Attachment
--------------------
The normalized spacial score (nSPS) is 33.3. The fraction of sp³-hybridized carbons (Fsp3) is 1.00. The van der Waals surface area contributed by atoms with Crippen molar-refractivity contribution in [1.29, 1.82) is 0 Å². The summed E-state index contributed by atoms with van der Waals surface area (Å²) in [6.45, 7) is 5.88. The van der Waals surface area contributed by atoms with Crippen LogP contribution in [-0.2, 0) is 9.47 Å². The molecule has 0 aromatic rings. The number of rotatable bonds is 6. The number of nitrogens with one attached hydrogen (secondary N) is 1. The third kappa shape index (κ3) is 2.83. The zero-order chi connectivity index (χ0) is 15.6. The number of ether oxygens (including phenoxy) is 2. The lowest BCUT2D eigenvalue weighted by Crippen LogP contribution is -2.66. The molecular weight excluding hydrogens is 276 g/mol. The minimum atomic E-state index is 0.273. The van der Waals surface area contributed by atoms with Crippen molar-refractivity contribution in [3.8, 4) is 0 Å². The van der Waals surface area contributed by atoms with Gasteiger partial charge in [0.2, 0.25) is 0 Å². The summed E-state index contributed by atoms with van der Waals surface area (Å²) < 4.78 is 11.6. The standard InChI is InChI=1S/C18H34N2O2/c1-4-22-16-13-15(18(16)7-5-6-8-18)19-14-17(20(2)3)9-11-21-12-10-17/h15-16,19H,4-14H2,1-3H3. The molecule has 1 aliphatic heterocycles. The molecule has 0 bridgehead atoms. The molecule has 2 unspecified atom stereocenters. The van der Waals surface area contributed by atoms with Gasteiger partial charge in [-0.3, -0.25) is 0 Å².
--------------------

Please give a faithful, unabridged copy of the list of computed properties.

The normalized spacial score (nSPS) is 33.3. The fraction of sp³-hybridized carbons (Fsp3) is 1.00. The van der Waals surface area contributed by atoms with Crippen molar-refractivity contribution in [1.29, 1.82) is 0 Å². The summed E-state index contributed by atoms with van der Waals surface area (Å²) in [6.45, 7) is 5.88. The van der Waals surface area contributed by atoms with Crippen LogP contribution in [-0.2, 0) is 9.47 Å². The molecule has 0 aromatic rings. The number of rotatable bonds is 6. The number of nitrogens with one attached hydrogen (secondary N) is 1. The third kappa shape index (κ3) is 2.83. The zero-order chi connectivity index (χ0) is 15.6. The number of ether oxygens (including phenoxy) is 2. The lowest BCUT2D eigenvalue weighted by Crippen LogP contribution is -2.66. The molecular weight excluding hydrogens is 276 g/mol. The minimum atomic E-state index is 0.273. The van der Waals surface area contributed by atoms with Crippen molar-refractivity contribution in [3.8, 4) is 0 Å². The van der Waals surface area contributed by atoms with Gasteiger partial charge in [0.2, 0.25) is 0 Å². The summed E-state index contributed by atoms with van der Waals surface area (Å²) < 4.78 is 11.6. The standard InChI is InChI=1S/C18H34N2O2/c1-4-22-16-13-15(18(16)7-5-6-8-18)19-14-17(20(2)3)9-11-21-12-10-17/h15-16,19H,4-14H2,1-3H3. The molecule has 1 aliphatic heterocycles. The molecule has 0 bridgehead atoms. The molecule has 2 unspecified atom stereocenters. The van der Waals surface area contributed by atoms with Gasteiger partial charge in [-0.3, -0.25) is 0 Å².